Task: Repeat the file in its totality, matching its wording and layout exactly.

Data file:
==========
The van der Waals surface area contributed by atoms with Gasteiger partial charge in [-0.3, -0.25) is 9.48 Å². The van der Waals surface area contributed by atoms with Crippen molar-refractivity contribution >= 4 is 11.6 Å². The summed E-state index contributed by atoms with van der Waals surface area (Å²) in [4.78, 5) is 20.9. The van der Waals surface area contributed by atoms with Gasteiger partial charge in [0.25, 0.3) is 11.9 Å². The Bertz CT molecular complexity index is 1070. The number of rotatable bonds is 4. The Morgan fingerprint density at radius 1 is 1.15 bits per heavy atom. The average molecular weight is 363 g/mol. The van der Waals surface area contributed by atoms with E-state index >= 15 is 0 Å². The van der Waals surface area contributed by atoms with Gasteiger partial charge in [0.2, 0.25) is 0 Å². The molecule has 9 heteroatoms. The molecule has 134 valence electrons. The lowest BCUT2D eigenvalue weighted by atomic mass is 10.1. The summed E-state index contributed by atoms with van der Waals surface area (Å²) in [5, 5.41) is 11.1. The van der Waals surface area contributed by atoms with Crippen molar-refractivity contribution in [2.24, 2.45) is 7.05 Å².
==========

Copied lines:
The van der Waals surface area contributed by atoms with Gasteiger partial charge in [-0.3, -0.25) is 9.48 Å². The van der Waals surface area contributed by atoms with Crippen molar-refractivity contribution >= 4 is 11.6 Å². The summed E-state index contributed by atoms with van der Waals surface area (Å²) in [4.78, 5) is 20.9. The van der Waals surface area contributed by atoms with Gasteiger partial charge in [0.25, 0.3) is 11.9 Å². The Bertz CT molecular complexity index is 1070. The number of rotatable bonds is 4. The Morgan fingerprint density at radius 1 is 1.15 bits per heavy atom. The average molecular weight is 363 g/mol. The van der Waals surface area contributed by atoms with E-state index >= 15 is 0 Å². The van der Waals surface area contributed by atoms with Gasteiger partial charge in [0.2, 0.25) is 0 Å². The molecule has 9 heteroatoms. The molecule has 134 valence electrons. The lowest BCUT2D eigenvalue weighted by atomic mass is 10.1. The summed E-state index contributed by atoms with van der Waals surface area (Å²) in [5, 5.41) is 11.1. The van der Waals surface area contributed by atoms with Crippen molar-refractivity contribution in [2.24, 2.45) is 7.05 Å².